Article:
The Top Three Benefits of Rowing

Apr 10, 2021 |
Benefits of Rowing

Share it!

Share on facebook
Share on twitter
Share on pinterest
Share on tumblr
Share on linkedin
Rowing machines, also called ergometers, are a great source of exercise that helps improve endurance, tone muscles, and strengthen your body. In fact, rowing machines use up to 86% of your muscles and can give some incredible benefits to your entire body including your heart and lungs as well!

The Top Three Benefits of Rowing

1.It works the majority of your muscles.

Rowing is a full-body workout that uses the majority of your muscles. It targets many major muscle groups in your arms, legs, core, back, and chest. This makes it a solid alternative to the treadmill or bike, which both focus on the lower body and even the elliptical, which might give you a bit of arm movement but doesn’t work your abdominal muscles like a rowing machine.

2. Rowing strengthens your cardiovascular system

While it works a lot of muscles, rowing is also a cardio exercise, strengthening your heart, lungs, and blood vessels.  It’s also a low-impact exercise, which makes it a great alternative to running or jogging. It’s like strength and cardio workout rolled up into one!.

3. It’s a great workout for beginners, those with visual impairment, and those who suffer from injuries.

Rowing is not just for hardcore athletes. The intensity of a rowing machine workout can vary greatly based on how fast you move through the stroke and many rowing machines also offer the option of adjusting resistance. Once you’ve learned the basics of rowing stroke, it is an excellent option for those of all fitness levels to try.

With its seated position and repetitive motion, it is even good for those who are blind or have low vision.  As a low-impact exercise, rowing can also burn some serious calories without stressing out your joints, making it a good form of exercise for those who might suffer from injuries or are in the early stages of osteoarthritis.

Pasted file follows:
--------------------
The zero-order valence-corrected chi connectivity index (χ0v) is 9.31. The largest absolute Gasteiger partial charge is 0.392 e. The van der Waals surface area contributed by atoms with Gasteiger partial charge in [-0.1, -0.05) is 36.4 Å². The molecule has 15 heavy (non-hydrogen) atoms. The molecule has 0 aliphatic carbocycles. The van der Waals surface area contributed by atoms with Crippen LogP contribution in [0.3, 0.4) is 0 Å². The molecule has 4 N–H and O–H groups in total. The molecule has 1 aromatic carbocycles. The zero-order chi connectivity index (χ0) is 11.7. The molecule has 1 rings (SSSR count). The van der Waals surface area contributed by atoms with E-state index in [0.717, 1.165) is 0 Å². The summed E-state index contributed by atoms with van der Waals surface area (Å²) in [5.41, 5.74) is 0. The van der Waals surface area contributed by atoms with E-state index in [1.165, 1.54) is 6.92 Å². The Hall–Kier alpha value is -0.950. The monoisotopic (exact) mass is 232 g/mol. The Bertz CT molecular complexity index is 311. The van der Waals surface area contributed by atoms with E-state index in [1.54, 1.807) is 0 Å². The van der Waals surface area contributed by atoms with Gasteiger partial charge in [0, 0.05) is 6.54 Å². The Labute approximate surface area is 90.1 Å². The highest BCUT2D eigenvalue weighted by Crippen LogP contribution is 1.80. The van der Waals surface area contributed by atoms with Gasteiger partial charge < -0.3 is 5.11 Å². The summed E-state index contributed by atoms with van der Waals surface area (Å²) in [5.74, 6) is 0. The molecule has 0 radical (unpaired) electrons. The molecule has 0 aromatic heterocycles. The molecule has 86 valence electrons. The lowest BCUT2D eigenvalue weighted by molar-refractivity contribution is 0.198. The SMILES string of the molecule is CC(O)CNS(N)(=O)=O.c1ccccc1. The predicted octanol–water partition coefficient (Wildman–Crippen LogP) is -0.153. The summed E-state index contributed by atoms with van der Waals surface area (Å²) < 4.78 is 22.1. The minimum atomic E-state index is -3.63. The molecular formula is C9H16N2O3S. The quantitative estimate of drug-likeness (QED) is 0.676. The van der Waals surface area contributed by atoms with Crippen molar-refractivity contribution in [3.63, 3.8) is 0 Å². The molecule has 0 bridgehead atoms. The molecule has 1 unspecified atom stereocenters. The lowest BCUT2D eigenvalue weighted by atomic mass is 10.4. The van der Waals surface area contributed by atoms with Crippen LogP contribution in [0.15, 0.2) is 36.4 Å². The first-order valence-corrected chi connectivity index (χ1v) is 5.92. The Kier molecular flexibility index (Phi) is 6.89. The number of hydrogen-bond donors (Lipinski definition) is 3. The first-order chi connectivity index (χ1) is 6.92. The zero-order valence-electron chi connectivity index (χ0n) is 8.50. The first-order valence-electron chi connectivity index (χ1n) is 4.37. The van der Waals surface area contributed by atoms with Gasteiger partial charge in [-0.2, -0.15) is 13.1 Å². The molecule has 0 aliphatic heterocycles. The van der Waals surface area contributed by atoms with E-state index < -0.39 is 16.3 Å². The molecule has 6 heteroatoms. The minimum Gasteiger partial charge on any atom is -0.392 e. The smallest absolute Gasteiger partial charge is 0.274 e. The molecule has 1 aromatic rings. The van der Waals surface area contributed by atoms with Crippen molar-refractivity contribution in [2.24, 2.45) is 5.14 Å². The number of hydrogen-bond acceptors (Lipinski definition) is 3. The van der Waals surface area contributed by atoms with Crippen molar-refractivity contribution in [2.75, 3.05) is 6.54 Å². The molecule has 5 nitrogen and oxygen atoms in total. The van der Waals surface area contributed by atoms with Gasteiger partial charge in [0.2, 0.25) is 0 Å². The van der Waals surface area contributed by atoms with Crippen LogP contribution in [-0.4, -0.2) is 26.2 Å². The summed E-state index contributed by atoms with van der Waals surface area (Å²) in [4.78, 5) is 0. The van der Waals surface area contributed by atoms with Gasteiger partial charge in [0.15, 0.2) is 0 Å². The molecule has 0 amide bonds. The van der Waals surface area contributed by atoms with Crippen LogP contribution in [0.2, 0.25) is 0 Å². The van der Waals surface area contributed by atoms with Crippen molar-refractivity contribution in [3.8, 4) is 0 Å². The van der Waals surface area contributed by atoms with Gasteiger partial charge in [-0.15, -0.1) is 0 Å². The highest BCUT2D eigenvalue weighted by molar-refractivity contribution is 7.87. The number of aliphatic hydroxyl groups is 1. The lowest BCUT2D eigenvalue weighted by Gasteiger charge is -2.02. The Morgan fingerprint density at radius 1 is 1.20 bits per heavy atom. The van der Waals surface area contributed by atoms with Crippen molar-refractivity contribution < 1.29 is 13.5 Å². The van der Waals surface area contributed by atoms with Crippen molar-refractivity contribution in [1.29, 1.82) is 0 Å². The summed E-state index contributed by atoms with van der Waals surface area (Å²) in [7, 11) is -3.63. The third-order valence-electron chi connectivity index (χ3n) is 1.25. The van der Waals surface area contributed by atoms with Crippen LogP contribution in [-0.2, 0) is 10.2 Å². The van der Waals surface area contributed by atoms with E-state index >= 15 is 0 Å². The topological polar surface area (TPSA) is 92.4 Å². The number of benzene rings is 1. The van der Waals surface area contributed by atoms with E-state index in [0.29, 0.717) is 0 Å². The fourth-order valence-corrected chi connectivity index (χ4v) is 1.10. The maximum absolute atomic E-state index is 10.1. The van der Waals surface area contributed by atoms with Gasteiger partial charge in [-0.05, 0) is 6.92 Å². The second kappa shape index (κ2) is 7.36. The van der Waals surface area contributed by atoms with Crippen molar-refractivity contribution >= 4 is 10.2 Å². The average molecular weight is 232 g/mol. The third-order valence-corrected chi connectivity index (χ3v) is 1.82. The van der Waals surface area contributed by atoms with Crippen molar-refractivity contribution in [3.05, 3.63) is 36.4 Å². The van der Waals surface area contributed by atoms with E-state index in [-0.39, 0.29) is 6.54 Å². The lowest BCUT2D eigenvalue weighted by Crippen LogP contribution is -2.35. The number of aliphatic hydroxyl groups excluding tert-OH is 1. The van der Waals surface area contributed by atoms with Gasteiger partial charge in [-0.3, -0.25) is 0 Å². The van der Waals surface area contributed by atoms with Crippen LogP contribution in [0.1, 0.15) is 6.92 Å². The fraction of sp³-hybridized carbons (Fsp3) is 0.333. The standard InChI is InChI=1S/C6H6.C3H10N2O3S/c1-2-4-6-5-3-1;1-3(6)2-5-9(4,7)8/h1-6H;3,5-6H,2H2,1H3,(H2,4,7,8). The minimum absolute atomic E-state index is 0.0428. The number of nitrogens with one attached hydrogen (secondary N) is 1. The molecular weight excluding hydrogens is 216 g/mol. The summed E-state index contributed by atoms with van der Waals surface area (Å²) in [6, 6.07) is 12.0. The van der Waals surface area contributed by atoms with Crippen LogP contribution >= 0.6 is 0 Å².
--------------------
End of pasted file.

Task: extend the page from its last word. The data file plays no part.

Ready To Get Started?

If you’re looking to purchase a rowing machine, they are often cheaper than a treadmill or elliptical. They’re also much quieter and many are collapsible, making them an ideal piece of equipment for those who might live in a condo or apartment.

Before you get started with rowing, we highly recommend checking out the fundamentals of rowing form and starting slowly to focus on form. While rowing is an amazing workout and certainly worth trying, bad posture can lead to injury or strain on your body.

Lower back pain is a common concern for many who are new to rowing. This can happen when you do not engage your abdominal muscles with each stroke, and the lower back is forced to compensate. Be sure that you push with your legs first, then lean back with your abs tight, and lastly pull your arms back toward you.

Then, on the way back in, lead with your arms shooting out in front of you, then your core leaning forward and your legs bending back in. Check out our Rowing Intro in the CardioCast Workout Guide to learn the basics!.

To avoid injury, it’s best to focus first on maintaining proper form and turning down the resistance or stopping when you are too tired to maintain proper form. Just remember, engaging all your muscles in the rowing stroke is a critical part of maintaining a safe rowing form, but it’s also what makes it such a great workout.

A little rowing can go a long way. You’ll likely row for less time than you’d spend on the treadmill, bike, or elliptical, so if you get tired, give it a rest before your form starts to break down.

Rowing activates many muscle groups in your body and can be a great high-intensity exercise, making it an excellent way to torch calories, build strength and endurance, and maintain cardiovascular health. Are you ready to get started?


You May Also Like

Jul 9, 2021
Physical activity can have a profoundly positive impact on depression, anxiety, and ADHD. It also relieves stress, improves memory.
Jun 22, 2021
How important is hydration? We all know we need to stay hydrated, but why is it so important? What do our bodies actually do with all that water?